EconPapers    
Economics at your fingertips  
 

Is Ellsberg behavior evidence of ambiguity aversion?

Christoph Kuzmics, Brian W. Rogers () and Xiannong Zhang ()
Additional contact information
Brian W. Rogers: Washington University in St. Louis, USA
Xiannong Zhang: Washington University in St. Louis, USA

No 2019-07, Graz Economics Papers from University of Graz, Department of Economics

Abstract: We perform two types of lab experiments to assess the normative and positive appeal of preference models exhibiting ambiguity aversion. Our first experiment is a simple extension of the Ellsberg [1961] two-color urn experiment in which there is an option that hedges ambiguity away completely and that dominates the options that correspond to Ellsberg behavior. 63% of subjects choose the dominated Ellsberg options, which compares similarly to the proportion of subjects choosing the risky urn in the standard two-color experiment. While subjective expected utility cannot explain this choice, also none of the classical models of ambiguity aversion can explain this choice. Our second experiment is also based on the Ellsberg two-color urn experiment. In this experiment, in various treatments, we provide advice in the form of short video clips in favor of, as well as against, the Ellsberg choice. We find suggestive, but not conclusive, evidence that subjects' choices are influenced by advice and, in these cases, mostly in the direction of abandoning the Ellsberg option.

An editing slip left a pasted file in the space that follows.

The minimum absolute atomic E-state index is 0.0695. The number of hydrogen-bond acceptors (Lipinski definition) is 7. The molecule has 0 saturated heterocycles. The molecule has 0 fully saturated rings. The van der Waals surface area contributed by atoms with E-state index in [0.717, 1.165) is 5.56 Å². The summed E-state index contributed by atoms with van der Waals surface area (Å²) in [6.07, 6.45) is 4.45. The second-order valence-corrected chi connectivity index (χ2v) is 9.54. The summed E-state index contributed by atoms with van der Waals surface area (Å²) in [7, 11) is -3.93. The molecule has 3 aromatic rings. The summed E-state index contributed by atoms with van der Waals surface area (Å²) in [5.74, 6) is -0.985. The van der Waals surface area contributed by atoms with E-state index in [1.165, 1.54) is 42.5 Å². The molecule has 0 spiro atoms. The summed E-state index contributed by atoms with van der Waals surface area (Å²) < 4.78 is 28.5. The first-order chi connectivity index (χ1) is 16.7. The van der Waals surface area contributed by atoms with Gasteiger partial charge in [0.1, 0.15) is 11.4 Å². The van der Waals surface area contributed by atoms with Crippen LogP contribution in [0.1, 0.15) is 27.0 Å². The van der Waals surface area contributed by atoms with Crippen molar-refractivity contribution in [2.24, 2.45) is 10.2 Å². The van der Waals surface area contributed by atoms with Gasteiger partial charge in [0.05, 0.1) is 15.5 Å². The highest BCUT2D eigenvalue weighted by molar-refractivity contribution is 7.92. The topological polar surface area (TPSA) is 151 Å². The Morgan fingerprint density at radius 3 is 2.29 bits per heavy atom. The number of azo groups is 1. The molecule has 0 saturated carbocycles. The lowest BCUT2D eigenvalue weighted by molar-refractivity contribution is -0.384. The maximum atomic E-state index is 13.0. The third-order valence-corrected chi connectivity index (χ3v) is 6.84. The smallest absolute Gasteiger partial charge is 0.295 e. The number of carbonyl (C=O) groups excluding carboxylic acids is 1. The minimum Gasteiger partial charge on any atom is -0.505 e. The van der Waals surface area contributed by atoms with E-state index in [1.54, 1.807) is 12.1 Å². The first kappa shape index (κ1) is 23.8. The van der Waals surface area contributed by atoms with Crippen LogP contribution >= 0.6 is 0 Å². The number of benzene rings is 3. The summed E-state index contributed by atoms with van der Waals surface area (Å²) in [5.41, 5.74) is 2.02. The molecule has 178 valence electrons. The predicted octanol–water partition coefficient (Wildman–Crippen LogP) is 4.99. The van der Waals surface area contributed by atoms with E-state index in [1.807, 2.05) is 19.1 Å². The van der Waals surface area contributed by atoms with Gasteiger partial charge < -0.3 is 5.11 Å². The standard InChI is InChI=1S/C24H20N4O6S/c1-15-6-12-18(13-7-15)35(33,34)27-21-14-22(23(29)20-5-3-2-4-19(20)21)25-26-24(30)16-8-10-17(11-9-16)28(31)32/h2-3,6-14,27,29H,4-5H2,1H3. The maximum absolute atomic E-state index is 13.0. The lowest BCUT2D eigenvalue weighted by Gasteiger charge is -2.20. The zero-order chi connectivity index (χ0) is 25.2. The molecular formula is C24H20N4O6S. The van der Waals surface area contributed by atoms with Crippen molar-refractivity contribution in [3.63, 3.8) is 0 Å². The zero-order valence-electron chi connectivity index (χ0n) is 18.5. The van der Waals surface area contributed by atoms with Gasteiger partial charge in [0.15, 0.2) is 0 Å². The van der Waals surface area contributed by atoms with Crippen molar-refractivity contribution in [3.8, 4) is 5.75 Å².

Keywords: Knightian uncertainty; Subjective expected utility; Ambiguity aversion; lab experiment (search for similar items in EconPapers)
JEL-codes: C91 D81 (search for similar items in EconPapers)
Date: 2019-08
New Economics Papers: this item is included in nep-cbe, nep-exp and nep-upt
References: View references in EconPapers View complete reference list from CitEc
Citations: Track citations by RSS feed

Downloads: (external link)
http://www100.uni-graz.at/vwlwww/forschung/RePEc/wpaper/2019-07.pdf

Related works:
This item may be available elsewhere in EconPapers: Search for items with the same title.

Export reference: BibTeX RIS (EndNote, ProCite, RefMan) HTML/Text

Persistent link: https://EconPapers.repec.org/RePEc:grz:wpaper:2019-07

Ordering information: This working paper can be ordered from
http://www100.uni-graz.at/vwlwww/forschung/RePEc/

Access Statistics for this paper

More papers in Graz Economics Papers from University of Graz, Department of Economics University of Graz, Universitaetsstr. 15/F4, 8010 Graz, Austria. Contact information at EDIRC.
Bibliographic data for series maintained by Michael Scholz ().

 
Page updated 2021-07-18
Handle: RePEc:grz:wpaper:2019-07